LAS VEGAS (KLAS) — There’s a correlation between our active monsoon season and kids being seen at the local pediatrician’s office.
With kids and teens back in school, pediatrician offices are seeing children for a variety of reasons.
“We just received our flu vaccine two weeks ago,” said Medical Director of Siena Pediatrics Dr. Carrie Wijesinghe.
Dr. Wijesinghe is treating kids for the rhinovirus right now, which is the common cold, RSV infections, and the flu.
“I’m getting reports from my specialists, we’re seeing influenza already,” she said. “They think maybe since school starts earlier here, they’re bringing the stuff in earlier as well.”
The flu vaccine is recommended for children six months and older. Vaccines are the best way to prevent severe illness and keep kids in the classroom, according to the American Academy of Pediatrics.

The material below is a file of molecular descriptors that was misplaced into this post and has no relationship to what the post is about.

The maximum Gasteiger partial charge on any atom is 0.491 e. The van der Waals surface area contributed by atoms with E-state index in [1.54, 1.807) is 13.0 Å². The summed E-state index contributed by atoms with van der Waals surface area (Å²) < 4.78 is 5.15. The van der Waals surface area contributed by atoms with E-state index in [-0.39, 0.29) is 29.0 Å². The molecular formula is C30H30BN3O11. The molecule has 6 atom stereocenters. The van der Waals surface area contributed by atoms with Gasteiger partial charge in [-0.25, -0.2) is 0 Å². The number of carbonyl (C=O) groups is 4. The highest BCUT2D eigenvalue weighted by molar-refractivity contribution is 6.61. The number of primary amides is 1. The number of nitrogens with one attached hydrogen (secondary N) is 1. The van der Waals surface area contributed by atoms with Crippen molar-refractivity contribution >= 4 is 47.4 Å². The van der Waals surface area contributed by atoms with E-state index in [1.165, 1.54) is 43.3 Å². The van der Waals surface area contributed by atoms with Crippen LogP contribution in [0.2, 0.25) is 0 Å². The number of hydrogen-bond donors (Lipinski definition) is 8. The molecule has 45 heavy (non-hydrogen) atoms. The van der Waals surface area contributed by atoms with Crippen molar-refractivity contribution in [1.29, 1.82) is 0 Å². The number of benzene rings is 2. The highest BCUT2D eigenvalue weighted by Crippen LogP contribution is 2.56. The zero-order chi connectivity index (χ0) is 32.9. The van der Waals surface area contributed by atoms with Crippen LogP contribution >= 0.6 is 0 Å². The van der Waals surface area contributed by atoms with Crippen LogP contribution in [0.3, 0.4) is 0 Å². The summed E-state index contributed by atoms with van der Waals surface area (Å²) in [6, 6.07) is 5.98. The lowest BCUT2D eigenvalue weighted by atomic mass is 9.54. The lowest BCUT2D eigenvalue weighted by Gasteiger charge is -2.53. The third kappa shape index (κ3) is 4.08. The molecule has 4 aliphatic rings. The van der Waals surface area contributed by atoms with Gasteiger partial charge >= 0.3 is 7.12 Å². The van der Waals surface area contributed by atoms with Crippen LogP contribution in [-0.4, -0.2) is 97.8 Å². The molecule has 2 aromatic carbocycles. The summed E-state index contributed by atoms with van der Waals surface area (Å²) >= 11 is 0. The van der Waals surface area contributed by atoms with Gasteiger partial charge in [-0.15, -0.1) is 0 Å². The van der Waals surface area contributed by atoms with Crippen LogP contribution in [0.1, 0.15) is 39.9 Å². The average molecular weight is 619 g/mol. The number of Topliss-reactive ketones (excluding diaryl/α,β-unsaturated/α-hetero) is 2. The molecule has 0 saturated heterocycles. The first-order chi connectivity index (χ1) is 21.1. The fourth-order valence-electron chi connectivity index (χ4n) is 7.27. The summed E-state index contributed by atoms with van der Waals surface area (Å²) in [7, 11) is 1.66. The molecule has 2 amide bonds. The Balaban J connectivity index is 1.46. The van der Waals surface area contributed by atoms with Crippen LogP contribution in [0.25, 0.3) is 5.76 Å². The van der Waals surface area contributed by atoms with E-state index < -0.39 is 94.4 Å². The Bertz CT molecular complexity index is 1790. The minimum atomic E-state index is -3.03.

“We had a very active monsoon season and so things are growing longer than we expected, and so people are having more allergies,” Dr. Wijesinghe said.
She added that she’s seen a sharp rise in kids wheezing from both viruses and allergens over the past few weeks and that children are sometimes presenting with asthma symptoms.
One in 13 Americans has asthma and children typically start developing it during childhood when their immune systems are still developing. Certain triggers such as viruses, environmental factors like cigarette or vape smoke, and pollution can increase the risk of asthma in addition to genetics or family history of allergies or eczema.
“We do have our pulmonologist and our allergists, they are the ones testing that as well,” she said. “A lot of times, we see a pattern and then are referring patients to our specialists as well.”
There is no cure for asthma, but your pediatrician can help you recognize individual triggers, provide medication to help control symptoms, and adjust your treatment plan as you age.